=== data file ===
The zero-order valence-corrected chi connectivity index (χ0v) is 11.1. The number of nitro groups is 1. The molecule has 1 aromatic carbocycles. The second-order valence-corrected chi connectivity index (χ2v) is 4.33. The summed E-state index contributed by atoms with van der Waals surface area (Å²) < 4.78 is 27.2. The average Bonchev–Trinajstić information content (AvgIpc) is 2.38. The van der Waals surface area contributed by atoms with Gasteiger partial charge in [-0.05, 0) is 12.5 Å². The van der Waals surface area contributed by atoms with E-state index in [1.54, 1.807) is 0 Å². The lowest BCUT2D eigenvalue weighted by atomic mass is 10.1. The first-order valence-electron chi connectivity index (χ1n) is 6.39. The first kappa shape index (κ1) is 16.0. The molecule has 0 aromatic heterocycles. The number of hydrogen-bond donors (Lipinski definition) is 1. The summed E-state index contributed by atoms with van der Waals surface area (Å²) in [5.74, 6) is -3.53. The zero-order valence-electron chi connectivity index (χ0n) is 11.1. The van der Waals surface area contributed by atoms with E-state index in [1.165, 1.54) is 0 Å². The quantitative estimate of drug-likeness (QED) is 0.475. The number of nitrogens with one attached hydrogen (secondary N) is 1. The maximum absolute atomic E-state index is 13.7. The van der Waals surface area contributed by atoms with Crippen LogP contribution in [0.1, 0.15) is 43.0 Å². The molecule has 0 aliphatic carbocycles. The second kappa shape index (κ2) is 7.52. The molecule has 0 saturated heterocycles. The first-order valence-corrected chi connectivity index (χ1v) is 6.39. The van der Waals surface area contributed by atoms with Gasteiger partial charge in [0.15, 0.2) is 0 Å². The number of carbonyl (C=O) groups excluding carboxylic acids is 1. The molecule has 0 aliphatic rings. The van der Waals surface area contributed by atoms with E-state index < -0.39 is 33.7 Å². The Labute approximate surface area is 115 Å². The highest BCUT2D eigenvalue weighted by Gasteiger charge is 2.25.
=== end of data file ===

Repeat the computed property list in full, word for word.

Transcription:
The zero-order valence-corrected chi connectivity index (χ0v) is 11.1. The number of nitro groups is 1. The molecule has 1 aromatic carbocycles. The second-order valence-corrected chi connectivity index (χ2v) is 4.33. The summed E-state index contributed by atoms with van der Waals surface area (Å²) < 4.78 is 27.2. The average Bonchev–Trinajstić information content (AvgIpc) is 2.38. The van der Waals surface area contributed by atoms with Gasteiger partial charge in [-0.05, 0) is 12.5 Å². The van der Waals surface area contributed by atoms with E-state index in [1.54, 1.807) is 0 Å². The lowest BCUT2D eigenvalue weighted by atomic mass is 10.1. The first-order valence-electron chi connectivity index (χ1n) is 6.39. The first kappa shape index (κ1) is 16.0. The molecule has 0 aromatic heterocycles. The number of hydrogen-bond donors (Lipinski definition) is 1. The summed E-state index contributed by atoms with van der Waals surface area (Å²) in [5.74, 6) is -3.53. The zero-order valence-electron chi connectivity index (χ0n) is 11.1. The van der Waals surface area contributed by atoms with E-state index in [1.165, 1.54) is 0 Å². The quantitative estimate of drug-likeness (QED) is 0.475. The number of nitrogens with one attached hydrogen (secondary N) is 1. The maximum absolute atomic E-state index is 13.7. The van der Waals surface area contributed by atoms with Crippen LogP contribution in [0.1, 0.15) is 43.0 Å². The molecule has 0 aliphatic carbocycles. The second kappa shape index (κ2) is 7.52. The molecule has 0 saturated heterocycles. The first-order valence-corrected chi connectivity index (χ1v) is 6.39. The van der Waals surface area contributed by atoms with Gasteiger partial charge in [0.15, 0.2) is 0 Å². The number of carbonyl (C=O) groups excluding carboxylic acids is 1. The molecule has 0 aliphatic rings. The van der Waals surface area contributed by atoms with E-state index < -0.39 is 33.7 Å². The Labute approximate surface area is 115 Å². The highest BCUT2D eigenvalue weighted by Gasteiger charge is 2.25.